Rocked by allegations of illegal mirror trading worth billions of dollars, Deutsche Bank has come under further scrutiny by the US Department of Justice, with the investigation widened to include possible violation of sanctions against Russia, the Financial Times reported on October 25, citing unnamed sources.
This could make the first case of a major Wall Street company being investigated for breaching the sanctions imposed in summer 2014 over Moscow's actions in Ukraine.
The Department of Justice and New York's Department of Financial Services are reportedly expanding the scope of the probe into the bank because some transactions under question allegedly involved US dollars and a former banker who is a US citizen. The banker's wife also recently added a new dimension to the scandal by accusing Deutsche Bank of illegally accessing her personal account held at Raiffeisen.
Deutsche Bank is under investigation for so-called mirror trades whereby Russian clients are said to have bought stocks in rubles via the bank and simultaneously made trades through London in which the bank purchased the same stocks at similar amounts in dollars.
Such transactions could have enabled Russians to move money offshore without telling the authorities.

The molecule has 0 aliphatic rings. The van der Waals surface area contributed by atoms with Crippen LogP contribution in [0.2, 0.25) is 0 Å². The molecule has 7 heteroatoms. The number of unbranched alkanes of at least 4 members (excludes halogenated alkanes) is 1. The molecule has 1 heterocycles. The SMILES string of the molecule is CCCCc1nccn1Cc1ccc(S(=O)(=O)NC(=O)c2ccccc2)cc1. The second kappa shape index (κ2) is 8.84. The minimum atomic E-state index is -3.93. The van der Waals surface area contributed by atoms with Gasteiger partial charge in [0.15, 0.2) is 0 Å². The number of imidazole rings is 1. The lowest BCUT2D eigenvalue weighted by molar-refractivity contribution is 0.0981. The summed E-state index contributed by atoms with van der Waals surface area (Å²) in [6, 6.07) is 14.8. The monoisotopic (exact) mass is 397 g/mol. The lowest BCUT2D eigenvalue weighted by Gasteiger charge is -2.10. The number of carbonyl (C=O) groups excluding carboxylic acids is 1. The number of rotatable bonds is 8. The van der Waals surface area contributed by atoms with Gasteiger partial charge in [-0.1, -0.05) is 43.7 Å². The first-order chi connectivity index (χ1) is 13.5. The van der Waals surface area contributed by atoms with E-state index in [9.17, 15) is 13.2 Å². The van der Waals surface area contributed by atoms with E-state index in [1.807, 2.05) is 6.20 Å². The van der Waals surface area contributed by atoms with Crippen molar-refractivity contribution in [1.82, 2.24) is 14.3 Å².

Deutsche Bank, a lender whose ties with Russia span 134 years, announced on September 18 that it was closing its Moscow Corporate Banking & Securities Business by the end of year following the money laundering allegations.
However, banking insiders told bne IntelliNews the bank was forced to shut down its investment banking division in Moscow after the Central Bank of Russia (CBR) threatened to revoke its main banking license amid the furore over allegations.
Only the intervention by a senior German politician, believed to be Minister of Finance Wolfgang Schaeuble, and a pledge to wind down the onshore Corporate Banking & Securities Business averted that course of action, according to a senior Moscow banker familiar with the central bank's dealings.
"Deutsche has quite nicely stage-managed their exit from [investment banking in Russia]," the banker told bne IntelliNews at the time. "It could have been much worse and the reality is that they were forced out."
Deutsche Bank rejected the reports about a threat to its licence in a subsequent statement.